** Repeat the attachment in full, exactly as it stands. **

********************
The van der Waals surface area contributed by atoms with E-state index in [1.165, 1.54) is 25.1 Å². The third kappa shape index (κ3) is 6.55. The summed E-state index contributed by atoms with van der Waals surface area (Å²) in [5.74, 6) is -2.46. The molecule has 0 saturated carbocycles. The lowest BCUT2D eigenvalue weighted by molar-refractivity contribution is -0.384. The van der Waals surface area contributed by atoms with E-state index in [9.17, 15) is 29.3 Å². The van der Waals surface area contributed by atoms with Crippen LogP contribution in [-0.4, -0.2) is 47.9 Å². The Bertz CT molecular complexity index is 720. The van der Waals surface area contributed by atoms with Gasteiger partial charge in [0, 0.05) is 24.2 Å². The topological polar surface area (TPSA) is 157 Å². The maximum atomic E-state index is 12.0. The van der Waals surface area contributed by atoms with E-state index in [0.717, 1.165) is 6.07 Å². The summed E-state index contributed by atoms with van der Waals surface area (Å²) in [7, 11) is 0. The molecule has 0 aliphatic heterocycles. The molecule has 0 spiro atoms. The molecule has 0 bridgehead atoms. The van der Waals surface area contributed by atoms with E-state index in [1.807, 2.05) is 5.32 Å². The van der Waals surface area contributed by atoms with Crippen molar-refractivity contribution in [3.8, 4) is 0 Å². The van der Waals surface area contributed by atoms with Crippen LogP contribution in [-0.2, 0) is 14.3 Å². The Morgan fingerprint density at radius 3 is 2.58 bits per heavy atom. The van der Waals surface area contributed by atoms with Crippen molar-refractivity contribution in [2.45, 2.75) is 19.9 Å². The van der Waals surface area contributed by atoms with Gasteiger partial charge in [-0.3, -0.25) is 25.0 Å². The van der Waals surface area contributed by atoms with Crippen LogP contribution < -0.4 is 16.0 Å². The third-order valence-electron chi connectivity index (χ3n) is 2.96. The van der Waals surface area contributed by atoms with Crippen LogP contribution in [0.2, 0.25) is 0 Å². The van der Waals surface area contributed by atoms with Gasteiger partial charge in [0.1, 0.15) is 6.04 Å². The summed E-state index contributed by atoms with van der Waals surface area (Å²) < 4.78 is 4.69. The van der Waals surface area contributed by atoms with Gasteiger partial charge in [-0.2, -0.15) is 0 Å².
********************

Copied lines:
The van der Waals surface area contributed by atoms with E-state index in [1.165, 1.54) is 25.1 Å². The third kappa shape index (κ3) is 6.55. The summed E-state index contributed by atoms with van der Waals surface area (Å²) in [5.74, 6) is -2.46. The molecule has 0 saturated carbocycles. The lowest BCUT2D eigenvalue weighted by molar-refractivity contribution is -0.384. The van der Waals surface area contributed by atoms with E-state index in [9.17, 15) is 29.3 Å². The van der Waals surface area contributed by atoms with Crippen LogP contribution in [-0.4, -0.2) is 47.9 Å². The Bertz CT molecular complexity index is 720. The van der Waals surface area contributed by atoms with Gasteiger partial charge in [0, 0.05) is 24.2 Å². The topological polar surface area (TPSA) is 157 Å². The maximum atomic E-state index is 12.0. The van der Waals surface area contributed by atoms with E-state index in [0.717, 1.165) is 6.07 Å². The summed E-state index contributed by atoms with van der Waals surface area (Å²) in [7, 11) is 0. The molecule has 0 aliphatic heterocycles. The molecule has 0 spiro atoms. The molecule has 0 bridgehead atoms. The van der Waals surface area contributed by atoms with E-state index in [1.807, 2.05) is 5.32 Å². The van der Waals surface area contributed by atoms with Crippen molar-refractivity contribution in [3.8, 4) is 0 Å². The van der Waals surface area contributed by atoms with Crippen LogP contribution in [-0.2, 0) is 14.3 Å². The Morgan fingerprint density at radius 3 is 2.58 bits per heavy atom. The van der Waals surface area contributed by atoms with Crippen molar-refractivity contribution in [2.45, 2.75) is 19.9 Å². The van der Waals surface area contributed by atoms with Gasteiger partial charge in [-0.3, -0.25) is 25.0 Å². The van der Waals surface area contributed by atoms with Crippen LogP contribution < -0.4 is 16.0 Å². The third-order valence-electron chi connectivity index (χ3n) is 2.96. The van der Waals surface area contributed by atoms with Crippen LogP contribution in [0.2, 0.25) is 0 Å². The van der Waals surface area contributed by atoms with Gasteiger partial charge in [0.1, 0.15) is 6.04 Å². The summed E-state index contributed by atoms with van der Waals surface area (Å²) < 4.78 is 4.69. The van der Waals surface area contributed by atoms with Gasteiger partial charge in [-0.2, -0.15) is 0 Å².